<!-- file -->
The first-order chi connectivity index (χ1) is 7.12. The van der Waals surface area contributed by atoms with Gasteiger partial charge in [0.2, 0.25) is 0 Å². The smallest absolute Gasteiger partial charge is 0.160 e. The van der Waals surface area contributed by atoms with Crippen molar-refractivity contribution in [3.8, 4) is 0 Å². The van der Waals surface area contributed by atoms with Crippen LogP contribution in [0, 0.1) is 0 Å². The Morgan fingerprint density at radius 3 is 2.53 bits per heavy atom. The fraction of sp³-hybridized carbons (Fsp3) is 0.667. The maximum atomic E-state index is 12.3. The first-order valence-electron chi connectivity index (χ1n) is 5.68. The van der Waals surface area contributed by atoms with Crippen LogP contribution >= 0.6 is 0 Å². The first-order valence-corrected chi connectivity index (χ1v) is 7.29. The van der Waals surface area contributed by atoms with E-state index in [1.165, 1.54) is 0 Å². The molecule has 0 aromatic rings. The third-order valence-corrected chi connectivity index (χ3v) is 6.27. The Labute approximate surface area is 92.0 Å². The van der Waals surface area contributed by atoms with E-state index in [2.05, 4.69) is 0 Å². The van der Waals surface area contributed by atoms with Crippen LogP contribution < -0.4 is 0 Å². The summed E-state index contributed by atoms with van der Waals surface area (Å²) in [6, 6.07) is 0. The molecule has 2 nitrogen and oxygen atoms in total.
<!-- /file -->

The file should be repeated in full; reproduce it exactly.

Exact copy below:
The first-order chi connectivity index (χ1) is 7.12. The van der Waals surface area contributed by atoms with Gasteiger partial charge in [0.2, 0.25) is 0 Å². The smallest absolute Gasteiger partial charge is 0.160 e. The van der Waals surface area contributed by atoms with Crippen molar-refractivity contribution in [3.8, 4) is 0 Å². The van der Waals surface area contributed by atoms with Crippen LogP contribution in [0, 0.1) is 0 Å². The Morgan fingerprint density at radius 3 is 2.53 bits per heavy atom. The fraction of sp³-hybridized carbons (Fsp3) is 0.667. The maximum atomic E-state index is 12.3. The first-order valence-electron chi connectivity index (χ1n) is 5.68. The van der Waals surface area contributed by atoms with Crippen LogP contribution >= 0.6 is 0 Å². The first-order valence-corrected chi connectivity index (χ1v) is 7.29. The van der Waals surface area contributed by atoms with E-state index in [1.165, 1.54) is 0 Å². The molecule has 0 aromatic rings. The third-order valence-corrected chi connectivity index (χ3v) is 6.27. The Labute approximate surface area is 92.0 Å². The van der Waals surface area contributed by atoms with E-state index in [2.05, 4.69) is 0 Å². The van der Waals surface area contributed by atoms with Crippen LogP contribution < -0.4 is 0 Å². The summed E-state index contributed by atoms with van der Waals surface area (Å²) in [6, 6.07) is 0. The molecule has 2 nitrogen and oxygen atoms in total.